of privilege would do for his new deformed son: set him up at a private
condo and keep him away from the public altogether.
Thanks a pantload, dad.
does have two companions, both of whom seem to spectacularly have no real
issues with Kyle’s sudden appearance change.
Granted, one is conveniently blind, which helps in that regard.
His first live-in companion is the house maid, Zola (Lisa Gay
Hamilton) and the other is a visually impaired tutor played by NPH
himself, Neil Patrick Harris, whom either deserves props from
affectionately hamming it up in a totally nothing role or should fire his
agent for allowing a comedically talented actor like him to wallow in this
film’s dreck. Even though
Kyle does find solace in his two friends, he remains emotionally wounded
not only because of his curse, but because his father has all but
abandoned him as well. Gee,
if only, say, Lindy could find a way to come and live with Kyle, grow to
see a handsome man buried within his ghastly appearance, and fall in love
with him to break his curse?
one thing to call BEASTLY a contrived, ham-infested, and maudlin fiasco,
but the film also manages to commit serious and oftentimes stunning errors
in even modest logic. I
laughed at how many lead characters in the film don’t ever seem to be even
remotely bothered by Kyle’s new appearance, which, by the way, falls
considerably short of coming off as monstrous or truly hideous at all;
Kyle basically looks like a male version of Lisbeth Salander from THE GIRL
WITH THE DRAGON TATTOO. He,
more or less, looks like the victim of a really, really bad trip to the
salon and piercing parlor. Then
there are other things, like Kyle’s peculiar attraction to Lindy, the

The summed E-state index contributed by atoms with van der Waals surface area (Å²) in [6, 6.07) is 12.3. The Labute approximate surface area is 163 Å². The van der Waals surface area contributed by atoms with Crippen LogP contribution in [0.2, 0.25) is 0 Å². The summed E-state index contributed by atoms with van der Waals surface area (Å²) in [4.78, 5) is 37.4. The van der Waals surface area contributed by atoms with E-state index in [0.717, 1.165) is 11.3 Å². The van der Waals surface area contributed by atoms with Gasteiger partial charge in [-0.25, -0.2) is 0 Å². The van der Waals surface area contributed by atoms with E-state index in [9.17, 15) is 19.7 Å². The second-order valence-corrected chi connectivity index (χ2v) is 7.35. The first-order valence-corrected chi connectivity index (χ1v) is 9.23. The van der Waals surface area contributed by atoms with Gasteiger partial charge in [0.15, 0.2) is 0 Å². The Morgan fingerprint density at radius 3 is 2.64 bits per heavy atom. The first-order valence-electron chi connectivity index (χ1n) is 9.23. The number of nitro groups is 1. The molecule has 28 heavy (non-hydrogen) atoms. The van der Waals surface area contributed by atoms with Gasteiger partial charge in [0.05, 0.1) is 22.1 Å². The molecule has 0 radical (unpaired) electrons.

events that lead to her living with him, and even the more eye-rolling
extremes of how she never once – not for a second – recognizes that
this “freak” is actually Kyle. Yup.
Sure. Uh huh.
This all leads to another massive problem with the film: I rarely, if ever, felt like I wanted these two souls together. Hudgens and Pettyfer are limitlessly attractive people, but they have zero on-screen chemistry beyond what the screenplay pathetically manufactures for them. Then there is Kyle himself, who is such a hateful cretin of a man pre-transformation that you almost yearn for him to fail in his quest and remain beastly forever. The man is just…a repugnant douche bag that constantly pontificates on how “people like people who look good” and shows, in turn, an unending hatred for all those that are not as good looking as he. He hates “hatchet faces”, “guts with butts,” and “fatty cakes.” When not picking apart others’ looks, he often comes off as a textbook bigot. This is leading man material that that you want to root for? This man deserves a beating…or at the very least a witch’s spell being cast against him.
BEASTLY is so unbearably mawkish as a romance picture that it becomes really hard to take it seriously at all, or at least as solemnly as it takes itself. It’s one of those typical and perfunctory early spring bombs that that only sees the light of day in theatres at that time because releasing at any other high marquee period would be suicide. I pondered on two things, though, while watching it when I was not squirming in my chair and feverously checking my watch. Firstly, Pettyfer, high on looks but very low on charisma or charm, has made a recent bad-boy reputation for calling L.A. and Hollywood a “shithole” and labeling the acting profession as “like being in prison.” Alex, babe, if you hate the game so much – and the end result of BEASTLY and I AM NUMBER FOUR reveal anything – then you need to please spare us and leave…now. Lastly, director Daniel Barnz said he was inspired by SAY ANYTHING when making BEASTLY.
Hmmmm…that comment makes me wonder if he has even seen that John Cusack 1980's classic at all, or any version of BEAUTY AND THE BEAST for that matter.